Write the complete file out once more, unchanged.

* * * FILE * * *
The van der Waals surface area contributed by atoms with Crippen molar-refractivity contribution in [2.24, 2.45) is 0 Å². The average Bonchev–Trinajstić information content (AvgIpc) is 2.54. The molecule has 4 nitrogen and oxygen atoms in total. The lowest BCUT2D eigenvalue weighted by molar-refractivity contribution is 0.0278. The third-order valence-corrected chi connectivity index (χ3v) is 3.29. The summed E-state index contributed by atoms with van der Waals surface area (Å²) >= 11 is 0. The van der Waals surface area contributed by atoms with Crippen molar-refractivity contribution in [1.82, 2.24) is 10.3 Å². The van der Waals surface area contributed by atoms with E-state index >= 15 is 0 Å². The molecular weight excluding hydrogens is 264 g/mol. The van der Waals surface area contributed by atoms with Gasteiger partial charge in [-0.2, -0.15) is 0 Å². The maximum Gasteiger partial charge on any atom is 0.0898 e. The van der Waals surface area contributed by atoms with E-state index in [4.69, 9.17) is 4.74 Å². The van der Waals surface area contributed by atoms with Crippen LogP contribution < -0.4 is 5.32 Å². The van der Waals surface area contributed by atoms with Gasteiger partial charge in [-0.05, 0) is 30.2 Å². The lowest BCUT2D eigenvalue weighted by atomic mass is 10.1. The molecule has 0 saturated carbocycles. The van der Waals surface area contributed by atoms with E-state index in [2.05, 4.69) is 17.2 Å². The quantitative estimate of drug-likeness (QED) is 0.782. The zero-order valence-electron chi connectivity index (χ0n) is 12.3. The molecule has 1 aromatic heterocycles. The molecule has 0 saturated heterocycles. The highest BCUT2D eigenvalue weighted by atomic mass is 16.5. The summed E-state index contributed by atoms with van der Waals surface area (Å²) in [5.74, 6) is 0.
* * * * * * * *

The van der Waals surface area contributed by atoms with Crippen molar-refractivity contribution in [2.24, 2.45) is 0 Å². The average Bonchev–Trinajstić information content (AvgIpc) is 2.54. The molecule has 4 nitrogen and oxygen atoms in total. The lowest BCUT2D eigenvalue weighted by molar-refractivity contribution is 0.0278. The third-order valence-corrected chi connectivity index (χ3v) is 3.29. The summed E-state index contributed by atoms with van der Waals surface area (Å²) >= 11 is 0. The van der Waals surface area contributed by atoms with Crippen molar-refractivity contribution in [1.82, 2.24) is 10.3 Å². The van der Waals surface area contributed by atoms with E-state index >= 15 is 0 Å². The molecular weight excluding hydrogens is 264 g/mol. The van der Waals surface area contributed by atoms with Gasteiger partial charge in [-0.2, -0.15) is 0 Å². The maximum Gasteiger partial charge on any atom is 0.0898 e. The van der Waals surface area contributed by atoms with E-state index in [4.69, 9.17) is 4.74 Å². The van der Waals surface area contributed by atoms with Crippen LogP contribution < -0.4 is 5.32 Å². The van der Waals surface area contributed by atoms with Gasteiger partial charge in [-0.05, 0) is 30.2 Å². The lowest BCUT2D eigenvalue weighted by atomic mass is 10.1. The molecule has 0 saturated carbocycles. The van der Waals surface area contributed by atoms with E-state index in [2.05, 4.69) is 17.2 Å². The quantitative estimate of drug-likeness (QED) is 0.782. The zero-order valence-electron chi connectivity index (χ0n) is 12.3. The molecule has 1 aromatic heterocycles. The molecule has 0 saturated heterocycles. The highest BCUT2D eigenvalue weighted by atomic mass is 16.5. The summed E-state index contributed by atoms with van der Waals surface area (Å²) in [5.74, 6) is 0.